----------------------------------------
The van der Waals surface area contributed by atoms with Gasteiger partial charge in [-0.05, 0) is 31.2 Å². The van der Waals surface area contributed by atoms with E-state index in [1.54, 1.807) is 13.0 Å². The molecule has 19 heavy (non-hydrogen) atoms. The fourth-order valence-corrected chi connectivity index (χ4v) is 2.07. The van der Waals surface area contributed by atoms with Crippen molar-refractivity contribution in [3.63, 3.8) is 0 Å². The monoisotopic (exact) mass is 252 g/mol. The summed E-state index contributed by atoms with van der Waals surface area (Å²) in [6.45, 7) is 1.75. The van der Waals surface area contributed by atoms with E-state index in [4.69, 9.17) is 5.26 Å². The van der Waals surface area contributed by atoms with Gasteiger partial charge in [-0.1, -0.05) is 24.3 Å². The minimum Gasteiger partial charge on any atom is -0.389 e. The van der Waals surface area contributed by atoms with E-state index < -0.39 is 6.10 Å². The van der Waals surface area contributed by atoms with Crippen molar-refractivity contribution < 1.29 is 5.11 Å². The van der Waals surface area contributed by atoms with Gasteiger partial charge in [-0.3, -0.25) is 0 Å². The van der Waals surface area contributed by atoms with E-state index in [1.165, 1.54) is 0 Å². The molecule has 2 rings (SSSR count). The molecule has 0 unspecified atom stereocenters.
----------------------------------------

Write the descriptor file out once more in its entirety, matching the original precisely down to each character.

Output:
The van der Waals surface area contributed by atoms with Gasteiger partial charge in [-0.05, 0) is 31.2 Å². The van der Waals surface area contributed by atoms with E-state index in [1.54, 1.807) is 13.0 Å². The molecule has 19 heavy (non-hydrogen) atoms. The fourth-order valence-corrected chi connectivity index (χ4v) is 2.07. The van der Waals surface area contributed by atoms with Crippen molar-refractivity contribution in [3.63, 3.8) is 0 Å². The monoisotopic (exact) mass is 252 g/mol. The summed E-state index contributed by atoms with van der Waals surface area (Å²) in [6.45, 7) is 1.75. The van der Waals surface area contributed by atoms with E-state index in [4.69, 9.17) is 5.26 Å². The van der Waals surface area contributed by atoms with Gasteiger partial charge in [-0.1, -0.05) is 24.3 Å². The minimum Gasteiger partial charge on any atom is -0.389 e. The van der Waals surface area contributed by atoms with E-state index < -0.39 is 6.10 Å². The van der Waals surface area contributed by atoms with Crippen molar-refractivity contribution < 1.29 is 5.11 Å². The van der Waals surface area contributed by atoms with Gasteiger partial charge in [-0.3, -0.25) is 0 Å². The van der Waals surface area contributed by atoms with E-state index in [1.165, 1.54) is 0 Å². The molecule has 2 rings (SSSR count). The molecule has 0 unspecified atom stereocenters.